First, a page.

India’s rupee posted its biggest loss in three weeks as traders expressed concern that inflows to emerging economies may slow down after the Federal Reserve reduced its monthly bond purchases by another $10 billion to $25 billion this week. This sets it on the path to conclude the program this October.
The rupee plunged 0.3 percent to trade at 60.2350 per dollar at 10:24 a.m. local time, its steepest decline since July 10. The currency has lost 0.1 percent of its value in July.
“The markets are a little jittery on concerns inflows will get impacted as the Fed’s bond purchases end later this year,” Anindya Banerjee, a Mumbai-based currency analyst at Kotak Securities Ltd, told Bloomberg News. “The rupee’s weakness is mainly driven by U.S. economic data last night and the Fed’s decision to further cut bond purchases.”
The India’s currency also fell on speculation the importers bought dollars to meet their month-end obligations. The rupee’s one-month implied volatility, which measures the expected shifts in the exchange rate used to assign price to options, increased 0.51 percentage point or 51 basis points, to 5.87 percent.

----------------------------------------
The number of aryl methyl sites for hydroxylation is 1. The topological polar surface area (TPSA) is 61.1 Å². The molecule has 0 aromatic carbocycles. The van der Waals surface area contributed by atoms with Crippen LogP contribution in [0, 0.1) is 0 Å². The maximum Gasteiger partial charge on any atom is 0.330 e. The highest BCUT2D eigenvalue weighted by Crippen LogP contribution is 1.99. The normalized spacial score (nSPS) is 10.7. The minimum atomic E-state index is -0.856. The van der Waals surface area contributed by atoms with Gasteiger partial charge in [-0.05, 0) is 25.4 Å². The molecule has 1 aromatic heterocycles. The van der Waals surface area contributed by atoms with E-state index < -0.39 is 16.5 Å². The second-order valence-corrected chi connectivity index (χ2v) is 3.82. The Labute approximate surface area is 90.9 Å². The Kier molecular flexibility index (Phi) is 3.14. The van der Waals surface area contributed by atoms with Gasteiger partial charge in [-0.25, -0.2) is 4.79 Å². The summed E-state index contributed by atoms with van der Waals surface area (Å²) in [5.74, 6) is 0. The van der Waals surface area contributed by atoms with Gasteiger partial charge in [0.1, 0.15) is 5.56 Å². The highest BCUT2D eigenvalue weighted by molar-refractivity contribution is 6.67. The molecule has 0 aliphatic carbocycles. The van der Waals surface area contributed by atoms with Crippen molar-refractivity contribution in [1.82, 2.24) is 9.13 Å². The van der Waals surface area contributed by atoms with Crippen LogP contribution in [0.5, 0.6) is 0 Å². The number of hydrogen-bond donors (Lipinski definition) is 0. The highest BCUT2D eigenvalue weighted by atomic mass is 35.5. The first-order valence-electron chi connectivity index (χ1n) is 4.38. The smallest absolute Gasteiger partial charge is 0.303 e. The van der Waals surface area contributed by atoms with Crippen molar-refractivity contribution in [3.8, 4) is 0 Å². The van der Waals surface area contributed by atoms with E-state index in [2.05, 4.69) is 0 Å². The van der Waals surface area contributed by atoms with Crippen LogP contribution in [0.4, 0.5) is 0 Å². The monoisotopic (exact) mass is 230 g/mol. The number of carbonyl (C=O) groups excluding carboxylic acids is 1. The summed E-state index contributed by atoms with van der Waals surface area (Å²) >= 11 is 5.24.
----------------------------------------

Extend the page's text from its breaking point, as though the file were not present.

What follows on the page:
Meanwhile, the Thailand baht appreciated as global funds bought more of local assets on confidence that the junta will turn around the ailing economy. The military government, which came into power via a coup on May 22, approved a massive infrastructure spending program on Monday that paves way for the construction of new national highways, railways and commuter transit network in Bangkok.
The baht rose 1 percent this month to trade at 32.128 per dollar at 4:30 p.m. in Bangkok, compared with a 1.2 percent gain in June. The currency rallied to 31.74, its highest level in eight months on July 23. Foreign funds have purchased a net $5.05 billion of Malaysian debt in July as of Wednesday, the most since February 2012. To register for a free 2-week subscription to ForexMinute Premium Plan, visit www.forexminute.com/newsletter.
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